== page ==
If you have some simple hand sewing to do, one of the first things you need to learn is how to thread a needle and tie a sewing knot. I will show you just how easy this can be and have you starting to sew in no time. A few simple tricks and tips are all you need.
- How to Thread a Needle Tutorial
- How to Thread a Needle Step by Step
- How Much Thread to Cut When Threading a Needle
- Color Matters!
- 2 Ways to Get the Thread Through the Eye
- Method 1 - How to Thread a Needle Using Your Fingers
- Troubleshooting Threading a Needle
- Method 2 - How to Thread a Needle Using a Needle Threader
- How to Thread a Needle Video Tutorial
- How to Thread a Sewing Machine Needle
- How to Tie a Sewing Knot After Threading the Needle
- Needle Threading FAQs and Tips
- How to Thread a Needle - In Conclusion
How to Thread a Needle Tutorial
Nearly all crafts and sewing projects will need you to thread a needle at some point. All levels of sewers will have to do hand sewing and it can also be an enjoyable hobby.
Supplies for Threading a Needle
All you need to thread needles is just a simple sewing needle, scissors, and some thread. Nothing fancy!
Best Needles for Hand Sewing
Now there are a lot of different types of needles but really they all do the same thing - push the thread through the fabric. General purpose, medium sizes sewing needles are called Sharps and most packets contain numerous sizes. Just eyeball the packet and choose one with an eye that your thread will fit through.
Further Reading - Hand Sewing Needles
Best Threads for Hand Sewing
Threads come in a rainbow of different colors and of course different types. Once again since you are just starting out, purchase an all-purpose thread. These are usually made from polyester and can be purchased really cheaply. Try and get a color that matches the garment or project you are going to sew. Matching color thread hides everything and is a beginner's best friend.
Further Reading: Types of Sewing Thread
Scissors? Well, not any old scissors will do. Make sure they are sharp enough to cut thread cleanly. Blunt scissors frays the end of the thread making it harder to thread.
Further Reading: Cutting Tools
How to Thread a Needle Step by Step
How Much Thread to Cut When Threading a Needle
From your spool of thread, cut off 18-20 inches (46-50cm) of thread. This is a good length that generally does not get too tangled as you sew.
If you have a choice, use a light-colored thread. That is because black is the hardest color to thread as it blends into the background. If you need to sew a black clothing item though you'll have no choice. Just get the best lighting you can.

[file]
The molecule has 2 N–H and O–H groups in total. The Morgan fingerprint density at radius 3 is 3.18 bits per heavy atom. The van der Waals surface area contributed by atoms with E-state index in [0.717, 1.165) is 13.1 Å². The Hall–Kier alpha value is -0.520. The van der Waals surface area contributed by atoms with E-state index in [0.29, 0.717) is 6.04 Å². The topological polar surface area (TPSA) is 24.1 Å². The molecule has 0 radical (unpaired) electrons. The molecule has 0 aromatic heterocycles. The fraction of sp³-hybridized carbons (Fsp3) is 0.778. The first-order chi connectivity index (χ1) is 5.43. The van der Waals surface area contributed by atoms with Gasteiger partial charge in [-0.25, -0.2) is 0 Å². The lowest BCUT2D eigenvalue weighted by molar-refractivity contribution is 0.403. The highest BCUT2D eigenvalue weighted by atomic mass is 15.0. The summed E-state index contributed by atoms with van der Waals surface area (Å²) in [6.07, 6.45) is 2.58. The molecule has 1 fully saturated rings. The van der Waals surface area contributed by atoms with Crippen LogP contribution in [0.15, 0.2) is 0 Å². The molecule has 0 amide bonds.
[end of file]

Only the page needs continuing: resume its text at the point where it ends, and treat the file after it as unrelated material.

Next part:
It can also help to thread the needle against a white or pale-colored background. If your desk is dark or black, put a piece of white paper underneath while you thread.
2 Ways to Get the Thread Through the Eye
Step 1 in learning how to thread a needle is to get the thread through the eye of the needle. The eye is simply what they call the hole in the non-pointy end of the needle. It looks a bit like a cat-eye don't you think?
You can get the thread through the eye of your needle with:
- Your fingers
- A needle threader
I normally use my fingers. By the time I mess around finding the needle threader I could have threaded 5 needles with my fingers. But you do need good eyesight! If your eyesight is bad then skip straight to the needle threader instructions.
Method 1 - How to Thread a Needle Using Your Fingers
Step 1 - Cut the End of the Thread
The easiest way to do this is to first cut the end of the thread at a sharp 45-degree angle. Unless your needle eye is huge you will never get a fluffy thread end through it without a sharp cut.
Step 2 - Wet or Stiffen the End
Stiffen the end of the thread by wetting or pinching it. It can also help to pinch the tip of the thread and roll it between your thumb and pointer finger. This smooths all the fluffy fibers and makes them easier to thread.
Step 3 - Push the End Through the Eye
Once you have a nice clean end on your thread, then push it through the eye of the needle to the other side.
You would usually use your thumb and index finger to hold the thread but you can come up with your own method.
Troubleshooting Threading a Needle
- Tweezers can help hold the end of the thread steady.
- If you are struggling to get the end through the eye, try wetting the end of the thread again.